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Boomkat Product Review:
Timely reissue of Max Tundra's insightful 2000 pop-inverting debut album; it basically pre-empts most of the genre-agnostic electronic music we're spoon fed daily right now, from PC Music to Elvin Brandhi.
While Ben Jacobs has experienced a much-deserved resurgence of popularity - or at the very least recognition - in recent years, collaborating with Arca and A.G Cook and producing an album for pop also-rans Daphne & Celeste, he has always been ahead of his time. When "Some Best Friend You Turned Out To Be" appeared in 2000 it was well reviewed but quickly got swallowed up by the prevailing trends for more easily digestible music- Jacobs' mischievous hack-up of demonic video-game music, crap jazz, throwaway pop and high-minded experimental froth was just too future for most listeners. Fast forward a couple of decades and it sounds almost prophetic, still crackpot brilliant as it was back then but looped into a scene that includes everything from GHE20G0TH1K to Hakuna Kulala.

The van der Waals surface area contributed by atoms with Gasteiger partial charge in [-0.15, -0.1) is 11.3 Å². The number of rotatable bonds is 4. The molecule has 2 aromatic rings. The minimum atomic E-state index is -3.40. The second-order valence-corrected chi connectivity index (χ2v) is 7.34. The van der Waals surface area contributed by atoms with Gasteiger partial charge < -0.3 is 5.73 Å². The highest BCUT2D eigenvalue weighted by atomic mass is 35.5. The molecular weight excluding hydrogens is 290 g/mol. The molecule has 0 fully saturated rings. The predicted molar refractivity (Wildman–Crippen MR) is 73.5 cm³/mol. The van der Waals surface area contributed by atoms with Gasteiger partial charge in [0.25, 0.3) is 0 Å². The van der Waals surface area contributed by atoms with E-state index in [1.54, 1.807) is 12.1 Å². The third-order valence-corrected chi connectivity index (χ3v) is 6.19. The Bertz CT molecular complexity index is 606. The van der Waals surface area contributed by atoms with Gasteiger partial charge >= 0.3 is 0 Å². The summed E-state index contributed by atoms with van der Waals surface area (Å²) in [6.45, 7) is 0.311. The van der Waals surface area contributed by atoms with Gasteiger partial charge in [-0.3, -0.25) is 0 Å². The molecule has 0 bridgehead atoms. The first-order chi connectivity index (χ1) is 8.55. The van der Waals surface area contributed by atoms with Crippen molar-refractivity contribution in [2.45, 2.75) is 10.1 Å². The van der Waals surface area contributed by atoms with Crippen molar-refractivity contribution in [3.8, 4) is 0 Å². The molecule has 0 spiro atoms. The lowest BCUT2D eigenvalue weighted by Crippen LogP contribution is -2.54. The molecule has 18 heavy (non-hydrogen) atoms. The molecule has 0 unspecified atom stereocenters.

Jacobs' most brilliant moments come when he uses elements that consciously root the music in 2000s culture, like on 'Lausanne' where he bends cellphone interference to a rhythmic loop, flossing it with twitchy steel drums and brittle digital synths. On 'Bill Sholem Quintette' he chops fusty lo-fi field recordings into cheapo keyboard demo jazz, sounding like he's about to launch into a Squarepusher track but cartoonishly freezing the mood in hold-tone limbo. 'The Balaton' meanwhile pushes the tempo into the upper BPMs, using crap chiptune bleeps to mimic hard techno's relentless grind, but doing way too much on the melodic end for it to work functionally.